Not long before the 11th-hour settlement of the United States’ debt-ceiling crisis, results were released of a poll in which the public was asked the single word that, for them, best summed up the political wrangling. Two-thirds of respondents chose “ridiculous”.
Had the same question been asked of the international audience, the result is likely to have been very similar. Around the world people watched in disbelief as the time approached for one of the most successful nations in history to be brought to its knees. That such a catastrophe was averted by no means signals an end to that country’s financial woes.
The US currently borrows more than 40c of every dollar it spends. Its gross debt to GDP ratio is 96%. New Zealand’s is 32%. As part of the debt-ceiling deal, a bipartisan sub-committee with equal numbers of Republicans and Democrats has been established in Washington to recommend by late November a whopping US$1.5 trillion in spending cuts. That is designed to match a further increase in the debt ceiling of $1.5 trillion before the end of the year, which is due on top of the $900 billion just agreed. The sums are hard to comprehend, especially when taking into account that they have to come from an already weak economy where unemployment is rising and household spending is falling. No wonder ratings agency Moody’s has put the US on negative credit watch, noting that “attempts at fiscal rules in the past have not always stood the test of time”.
Higher global interest rates are one possible outcome of trouble in the world’s single largest economy. But that’s not all that is at stake for the international community. For all that has been said and written about the decline of US power and the rise of China, it is still to the US that countries look in times of trouble.
Only a few months ago, when Libyan leader Muammar Gaddafi started bombing rebel forces in that country, the US, under the name of Nato, led the air strikes aimed at protecting the rebels. Similar scenarios have been played out on many other occasions involving not only US leadership but also on-the-ground resources. It has been American taxpayers who have funded these excursions or, more correctly, a combination of US taxpayers and lenders, since almost half the money has had to be borrowed.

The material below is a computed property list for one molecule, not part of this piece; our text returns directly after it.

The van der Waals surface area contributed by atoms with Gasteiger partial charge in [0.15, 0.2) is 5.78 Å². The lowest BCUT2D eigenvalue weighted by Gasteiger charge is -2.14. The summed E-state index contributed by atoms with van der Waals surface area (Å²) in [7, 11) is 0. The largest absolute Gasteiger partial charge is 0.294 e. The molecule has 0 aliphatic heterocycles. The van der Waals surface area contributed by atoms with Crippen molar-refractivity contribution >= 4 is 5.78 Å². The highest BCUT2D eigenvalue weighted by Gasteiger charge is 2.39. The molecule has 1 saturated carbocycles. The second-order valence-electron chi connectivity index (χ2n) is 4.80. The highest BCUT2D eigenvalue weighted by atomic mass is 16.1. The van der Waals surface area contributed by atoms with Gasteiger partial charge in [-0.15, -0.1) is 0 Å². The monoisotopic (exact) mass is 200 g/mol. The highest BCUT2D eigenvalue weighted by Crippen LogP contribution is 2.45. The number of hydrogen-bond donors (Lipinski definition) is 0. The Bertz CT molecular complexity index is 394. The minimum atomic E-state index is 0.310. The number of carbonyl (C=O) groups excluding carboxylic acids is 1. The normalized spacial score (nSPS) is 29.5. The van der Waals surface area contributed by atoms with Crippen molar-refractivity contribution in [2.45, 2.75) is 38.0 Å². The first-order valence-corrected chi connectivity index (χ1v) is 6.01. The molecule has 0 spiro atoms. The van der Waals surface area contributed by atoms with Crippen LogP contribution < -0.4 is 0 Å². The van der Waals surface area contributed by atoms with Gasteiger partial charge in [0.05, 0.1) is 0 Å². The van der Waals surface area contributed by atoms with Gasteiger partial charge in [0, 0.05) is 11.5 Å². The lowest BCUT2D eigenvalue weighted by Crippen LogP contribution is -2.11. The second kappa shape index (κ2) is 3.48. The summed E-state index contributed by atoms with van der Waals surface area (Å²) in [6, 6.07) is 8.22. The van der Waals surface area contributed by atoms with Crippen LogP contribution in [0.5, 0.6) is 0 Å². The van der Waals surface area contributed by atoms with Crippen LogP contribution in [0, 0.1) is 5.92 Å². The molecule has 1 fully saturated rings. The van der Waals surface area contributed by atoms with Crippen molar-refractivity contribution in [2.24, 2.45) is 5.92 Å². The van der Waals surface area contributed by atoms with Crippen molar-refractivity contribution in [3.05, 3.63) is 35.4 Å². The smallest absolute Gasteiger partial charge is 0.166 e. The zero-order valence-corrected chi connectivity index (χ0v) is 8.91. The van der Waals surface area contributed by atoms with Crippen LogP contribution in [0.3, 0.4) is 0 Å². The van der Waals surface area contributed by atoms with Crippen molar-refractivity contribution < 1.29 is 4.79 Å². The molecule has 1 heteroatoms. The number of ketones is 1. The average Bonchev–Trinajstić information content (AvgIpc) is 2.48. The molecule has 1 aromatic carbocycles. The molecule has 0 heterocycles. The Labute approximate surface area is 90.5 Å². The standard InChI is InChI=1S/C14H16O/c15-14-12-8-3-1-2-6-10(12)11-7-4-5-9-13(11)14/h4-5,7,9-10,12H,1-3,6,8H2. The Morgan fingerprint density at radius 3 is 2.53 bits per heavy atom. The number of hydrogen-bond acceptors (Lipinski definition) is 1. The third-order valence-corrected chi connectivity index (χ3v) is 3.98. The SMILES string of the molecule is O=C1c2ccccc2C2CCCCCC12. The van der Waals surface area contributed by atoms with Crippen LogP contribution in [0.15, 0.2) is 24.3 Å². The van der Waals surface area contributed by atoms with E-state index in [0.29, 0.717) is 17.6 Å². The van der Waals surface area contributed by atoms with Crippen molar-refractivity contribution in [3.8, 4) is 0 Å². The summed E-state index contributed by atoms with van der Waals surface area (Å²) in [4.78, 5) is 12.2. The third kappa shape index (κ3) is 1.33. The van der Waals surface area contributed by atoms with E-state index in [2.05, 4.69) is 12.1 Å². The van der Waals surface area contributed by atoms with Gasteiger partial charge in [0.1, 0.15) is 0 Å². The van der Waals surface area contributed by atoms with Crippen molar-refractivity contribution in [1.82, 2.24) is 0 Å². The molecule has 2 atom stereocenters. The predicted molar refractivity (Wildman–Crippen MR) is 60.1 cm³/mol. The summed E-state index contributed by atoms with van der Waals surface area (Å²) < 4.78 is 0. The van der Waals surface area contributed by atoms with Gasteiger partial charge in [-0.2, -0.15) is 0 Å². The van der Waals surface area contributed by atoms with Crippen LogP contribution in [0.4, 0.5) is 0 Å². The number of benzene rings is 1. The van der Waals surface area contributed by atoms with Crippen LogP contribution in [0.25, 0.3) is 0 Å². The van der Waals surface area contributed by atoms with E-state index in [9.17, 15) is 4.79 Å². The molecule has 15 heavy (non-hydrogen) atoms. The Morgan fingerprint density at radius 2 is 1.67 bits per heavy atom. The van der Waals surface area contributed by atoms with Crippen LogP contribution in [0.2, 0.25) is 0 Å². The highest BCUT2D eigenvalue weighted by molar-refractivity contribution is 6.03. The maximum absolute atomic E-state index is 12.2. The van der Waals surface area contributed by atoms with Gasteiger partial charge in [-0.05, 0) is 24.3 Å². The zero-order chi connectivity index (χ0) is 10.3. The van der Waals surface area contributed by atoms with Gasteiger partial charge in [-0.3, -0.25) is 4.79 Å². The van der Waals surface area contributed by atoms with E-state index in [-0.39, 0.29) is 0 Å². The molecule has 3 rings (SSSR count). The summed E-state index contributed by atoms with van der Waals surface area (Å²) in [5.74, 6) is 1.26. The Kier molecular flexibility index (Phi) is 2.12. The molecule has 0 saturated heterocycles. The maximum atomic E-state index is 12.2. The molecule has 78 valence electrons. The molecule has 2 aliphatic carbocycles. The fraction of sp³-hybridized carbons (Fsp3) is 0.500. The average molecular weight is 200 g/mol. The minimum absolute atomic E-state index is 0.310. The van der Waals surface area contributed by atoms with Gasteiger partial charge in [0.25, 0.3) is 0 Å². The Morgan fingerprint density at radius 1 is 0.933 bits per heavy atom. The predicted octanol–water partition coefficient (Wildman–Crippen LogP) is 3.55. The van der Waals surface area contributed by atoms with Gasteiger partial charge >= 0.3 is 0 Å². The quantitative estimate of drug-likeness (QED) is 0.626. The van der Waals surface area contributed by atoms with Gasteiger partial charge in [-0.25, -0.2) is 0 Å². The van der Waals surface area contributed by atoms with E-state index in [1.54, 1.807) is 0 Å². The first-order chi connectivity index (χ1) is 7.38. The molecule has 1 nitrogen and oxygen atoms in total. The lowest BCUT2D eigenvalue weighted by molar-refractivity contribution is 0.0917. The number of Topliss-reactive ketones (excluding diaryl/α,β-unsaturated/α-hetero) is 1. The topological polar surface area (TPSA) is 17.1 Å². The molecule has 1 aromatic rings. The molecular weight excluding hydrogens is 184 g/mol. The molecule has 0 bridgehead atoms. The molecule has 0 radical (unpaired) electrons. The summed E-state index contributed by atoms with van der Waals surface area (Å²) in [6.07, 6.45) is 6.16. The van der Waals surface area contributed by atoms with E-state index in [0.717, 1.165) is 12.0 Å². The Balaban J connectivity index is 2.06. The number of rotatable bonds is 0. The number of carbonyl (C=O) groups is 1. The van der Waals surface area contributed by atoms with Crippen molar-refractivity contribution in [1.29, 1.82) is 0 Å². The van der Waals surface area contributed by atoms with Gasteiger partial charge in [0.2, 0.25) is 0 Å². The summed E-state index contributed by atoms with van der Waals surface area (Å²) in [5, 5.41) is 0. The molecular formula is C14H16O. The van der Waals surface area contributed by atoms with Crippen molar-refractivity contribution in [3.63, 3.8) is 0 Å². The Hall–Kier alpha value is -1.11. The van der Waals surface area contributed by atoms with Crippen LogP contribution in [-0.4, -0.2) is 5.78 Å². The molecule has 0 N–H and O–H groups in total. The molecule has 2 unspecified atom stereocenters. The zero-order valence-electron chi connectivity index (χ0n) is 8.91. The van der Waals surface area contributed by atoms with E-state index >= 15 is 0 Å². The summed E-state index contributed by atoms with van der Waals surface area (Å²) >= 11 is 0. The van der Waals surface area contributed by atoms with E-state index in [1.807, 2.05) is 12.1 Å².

If the US continues to falter, and makes the kinds of cuts required to balance its books, who will fill the role of the world’s policeman that it has until now taken on, sometimes reluctantly, and at other times with an enthusiasm that has made other countries uncomfortable?
Most of the developed world is facing similar financial problems to that of the US. Years of profligacy have finally been sheeted home. It can certainly be argued that the inequality between nations will go some way to being ameliorated if developed countries have little or no growth for a few years while poorer countries catch up.
But such austerity rarely feels good to those who are living through it – and especially not for political parties with one eye on the polls and which, as in the US, are facing an election next year. Senators and congressmen from both sides of the US political divide need to be mindful that their differences should not override their responsibility to find pragmatic and sustainable solutions to help the US step back from its precarious position.
Making cuts is never easy and making cuts that are fair is even more difficult. Resolve is required and it is only to be expected that both international aid and defence budgets will take their share of hits. Like US taxpayers, other countries will watch nervously as spending decisions are made. A more humble US would not be a bad thing, but a US so crippled by its financial situation that money, or the lack of it, rather than morality dominates its international engagement, would be good for no one. That, too, would seem “ridiculous”.